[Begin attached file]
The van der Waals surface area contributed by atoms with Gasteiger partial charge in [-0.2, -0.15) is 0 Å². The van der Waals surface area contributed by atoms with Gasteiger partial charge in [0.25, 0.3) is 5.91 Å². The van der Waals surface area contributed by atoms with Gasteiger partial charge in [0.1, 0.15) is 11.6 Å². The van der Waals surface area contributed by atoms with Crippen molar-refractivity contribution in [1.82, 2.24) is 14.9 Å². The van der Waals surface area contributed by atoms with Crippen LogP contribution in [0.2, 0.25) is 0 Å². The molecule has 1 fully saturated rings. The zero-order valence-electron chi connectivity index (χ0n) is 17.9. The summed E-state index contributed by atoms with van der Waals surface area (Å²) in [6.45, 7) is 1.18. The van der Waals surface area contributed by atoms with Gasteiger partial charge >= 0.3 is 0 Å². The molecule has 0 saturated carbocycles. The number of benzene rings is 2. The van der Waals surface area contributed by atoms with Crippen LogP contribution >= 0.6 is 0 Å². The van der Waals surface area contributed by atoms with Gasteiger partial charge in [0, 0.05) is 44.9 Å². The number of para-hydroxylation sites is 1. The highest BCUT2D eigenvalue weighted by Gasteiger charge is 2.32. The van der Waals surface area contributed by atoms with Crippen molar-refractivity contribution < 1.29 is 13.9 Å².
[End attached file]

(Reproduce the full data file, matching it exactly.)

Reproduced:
The van der Waals surface area contributed by atoms with Gasteiger partial charge in [-0.2, -0.15) is 0 Å². The van der Waals surface area contributed by atoms with Gasteiger partial charge in [0.25, 0.3) is 5.91 Å². The van der Waals surface area contributed by atoms with Gasteiger partial charge in [0.1, 0.15) is 11.6 Å². The van der Waals surface area contributed by atoms with Crippen molar-refractivity contribution in [1.82, 2.24) is 14.9 Å². The van der Waals surface area contributed by atoms with Crippen LogP contribution in [0.2, 0.25) is 0 Å². The molecule has 1 fully saturated rings. The zero-order valence-electron chi connectivity index (χ0n) is 17.9. The summed E-state index contributed by atoms with van der Waals surface area (Å²) in [6.45, 7) is 1.18. The van der Waals surface area contributed by atoms with Gasteiger partial charge >= 0.3 is 0 Å². The molecule has 0 saturated carbocycles. The number of benzene rings is 2. The van der Waals surface area contributed by atoms with Crippen LogP contribution >= 0.6 is 0 Å². The van der Waals surface area contributed by atoms with Gasteiger partial charge in [0, 0.05) is 44.9 Å². The number of para-hydroxylation sites is 1. The highest BCUT2D eigenvalue weighted by Gasteiger charge is 2.32. The van der Waals surface area contributed by atoms with Crippen molar-refractivity contribution < 1.29 is 13.9 Å².